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Surgical Endoscopy

, Volume 32, Issue 3, pp 1091–1103 | Cite as

St.Gallen consensus on safe implementation of transanal total mesorectal excision

  • Michel Adamina
  • Nicolas C. Buchs
  • Marta Penna
  • Roel Hompes
  • on behalf of the St.Gallen Colorectal Consensus Expert Group
Open Access
Consensus Statement

Abstract

Background

The management of rectal cancer has evolved over the years, including the recent rise of Transanal Total Mesorectal Excision (TaTME). TaTME addresses the limitations created by the bony confines of the pelvis, bulky tumours, and fatty mesorectum, particularly for low rectal cancers. However, guidance is required to ensure safe implementation and to avoid the pitfalls and potential major morbidity encountered by the early adopters of TaTME. We report a broad international consensus statement, which provides a basis for optimal clinical practice.

Methods

Forty international experts were invited to participate based on clinical and academic achievements. The consensus statements were developed using Delphi methodology incorporating three successive rounds. Consensus was defined as agreement by 80% or more of the experts.

Results

A total of 37 colorectal surgeons from 20 countries and 5 continents (Europe, Asia, North and South America, Australasia) contributed to the consensus. Participation to the iterative Delphi rounds was 100%. An expert radiologist, pathologist, and medical oncologist provided recommendations to maximize relevance to current practice. Consensus was obtained on all seven different chapters: patient selection and surgical indication, perioperative management, patient positioning and operating room set up, surgical technique, devices and instruments, pelvic anatomy, TaTME training, and outcomes analysis.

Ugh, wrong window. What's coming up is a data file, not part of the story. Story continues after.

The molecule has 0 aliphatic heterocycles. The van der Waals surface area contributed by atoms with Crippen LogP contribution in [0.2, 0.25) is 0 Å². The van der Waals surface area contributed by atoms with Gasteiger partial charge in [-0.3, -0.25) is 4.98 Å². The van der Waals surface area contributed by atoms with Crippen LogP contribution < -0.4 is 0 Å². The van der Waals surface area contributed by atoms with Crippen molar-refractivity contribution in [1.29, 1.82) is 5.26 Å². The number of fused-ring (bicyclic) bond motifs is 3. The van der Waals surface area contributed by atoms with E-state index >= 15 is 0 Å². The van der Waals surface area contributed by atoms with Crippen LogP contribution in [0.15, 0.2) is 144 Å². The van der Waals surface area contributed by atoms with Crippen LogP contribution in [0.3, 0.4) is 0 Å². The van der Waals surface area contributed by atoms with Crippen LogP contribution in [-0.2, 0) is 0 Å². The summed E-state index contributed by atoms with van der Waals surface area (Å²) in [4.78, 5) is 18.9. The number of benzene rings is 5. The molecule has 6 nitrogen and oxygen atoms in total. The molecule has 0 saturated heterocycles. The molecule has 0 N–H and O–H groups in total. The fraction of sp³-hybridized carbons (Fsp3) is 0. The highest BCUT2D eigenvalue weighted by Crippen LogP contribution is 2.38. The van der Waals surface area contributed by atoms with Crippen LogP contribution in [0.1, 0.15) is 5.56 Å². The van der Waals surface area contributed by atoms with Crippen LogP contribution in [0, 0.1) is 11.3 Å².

Conclusions

This multidisciplinary consensus statement achieved more than 80% approval and can thus be graded as strong recommendation, yet acknowledging the current lack of high level evidence. It provides the best possible guidance for safe implementation and practice of Transanal Total Mesorectal Excision.

Keywords

Rectal cancer Transanal total mesorectal excision Guidelines Oncology 

The management of rectal cancer has evolved over the years with several options available to physicians taking care of cancer patients, including refined neoadjuvant and adjuvant therapies and various surgical techniques. Among the newly developed surgical approaches to rectal cancer, transanal total mesorectal excision (TaTME) proposes to address the anatomical limitations of the bony confines of the pelvis, bulky tumours, and fatty mesorectum through a new approach. Indeed, while taking advantage of the magnification of a laparoscope, performing a total mesorectal excision through the anus may confer a number of benefits. In particular a different viewpoint with a facilitated excision of the lower third of the mesorectum, better visualization of the endangered structures during dissection, and potentially a safer anastomosis by avoiding the multiple stapler firings too often required in a conventional complete anterior approach. Following the first live case in 2009 and inspiring experience of the pioneers [1, 2], dissemination of TaTME is taking place swiftly with many institutions having adopted this technique and published encouraging results. A large, international registry documents the adoption and practice of TaTME, with more than 2500 procedures from 39 different countries and 128 active centres recorded so far [3]. Furthermore, two international randomised controlled trials from the COLOR [4] and GRECCAR [5] investigators have recently started, randomising patients between TaTME and conventional laparoscopic TME. COLOR III [4] and GRECCAR 11 [5] are expected to help define the place and true value of TaTME in the surgical armamentarium for mid and low rectal cancer. Meanwhile, guidance is required to ensure safe implementation of TaTME, avoiding the pitfalls and intra-operative complications encountered and overcome by the pioneers and early adopters of this promising technique. The objectives of this international and interdisciplinary consensus statement are three-fold: